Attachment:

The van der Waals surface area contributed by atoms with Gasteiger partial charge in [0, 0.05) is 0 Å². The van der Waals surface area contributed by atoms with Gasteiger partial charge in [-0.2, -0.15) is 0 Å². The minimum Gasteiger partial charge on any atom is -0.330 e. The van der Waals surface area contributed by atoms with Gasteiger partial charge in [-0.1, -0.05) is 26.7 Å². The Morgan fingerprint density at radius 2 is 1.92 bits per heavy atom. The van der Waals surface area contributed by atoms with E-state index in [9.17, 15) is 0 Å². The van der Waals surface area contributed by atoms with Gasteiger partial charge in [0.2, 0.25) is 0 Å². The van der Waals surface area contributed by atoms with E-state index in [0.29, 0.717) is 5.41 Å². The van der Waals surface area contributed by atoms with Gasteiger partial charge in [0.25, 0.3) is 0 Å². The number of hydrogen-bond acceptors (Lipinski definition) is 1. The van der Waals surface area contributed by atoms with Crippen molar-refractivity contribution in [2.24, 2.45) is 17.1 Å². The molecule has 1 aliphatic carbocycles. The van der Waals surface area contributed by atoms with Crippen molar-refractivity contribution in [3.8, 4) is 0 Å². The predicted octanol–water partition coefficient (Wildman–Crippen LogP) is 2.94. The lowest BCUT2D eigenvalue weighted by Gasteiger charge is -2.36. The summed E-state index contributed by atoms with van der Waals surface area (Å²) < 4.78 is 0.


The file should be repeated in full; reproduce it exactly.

The van der Waals surface area contributed by atoms with Gasteiger partial charge in [0, 0.05) is 0 Å². The van der Waals surface area contributed by atoms with Gasteiger partial charge in [-0.2, -0.15) is 0 Å². The minimum Gasteiger partial charge on any atom is -0.330 e. The van der Waals surface area contributed by atoms with Gasteiger partial charge in [-0.1, -0.05) is 26.7 Å². The Morgan fingerprint density at radius 2 is 1.92 bits per heavy atom. The van der Waals surface area contributed by atoms with E-state index in [9.17, 15) is 0 Å². The van der Waals surface area contributed by atoms with Gasteiger partial charge in [0.2, 0.25) is 0 Å². The van der Waals surface area contributed by atoms with E-state index in [0.29, 0.717) is 5.41 Å². The van der Waals surface area contributed by atoms with Gasteiger partial charge in [0.25, 0.3) is 0 Å². The number of hydrogen-bond acceptors (Lipinski definition) is 1. The van der Waals surface area contributed by atoms with Crippen molar-refractivity contribution in [2.24, 2.45) is 17.1 Å². The molecule has 1 aliphatic carbocycles. The van der Waals surface area contributed by atoms with Crippen molar-refractivity contribution in [3.8, 4) is 0 Å². The predicted octanol–water partition coefficient (Wildman–Crippen LogP) is 2.94. The lowest BCUT2D eigenvalue weighted by Gasteiger charge is -2.36. The summed E-state index contributed by atoms with van der Waals surface area (Å²) < 4.78 is 0.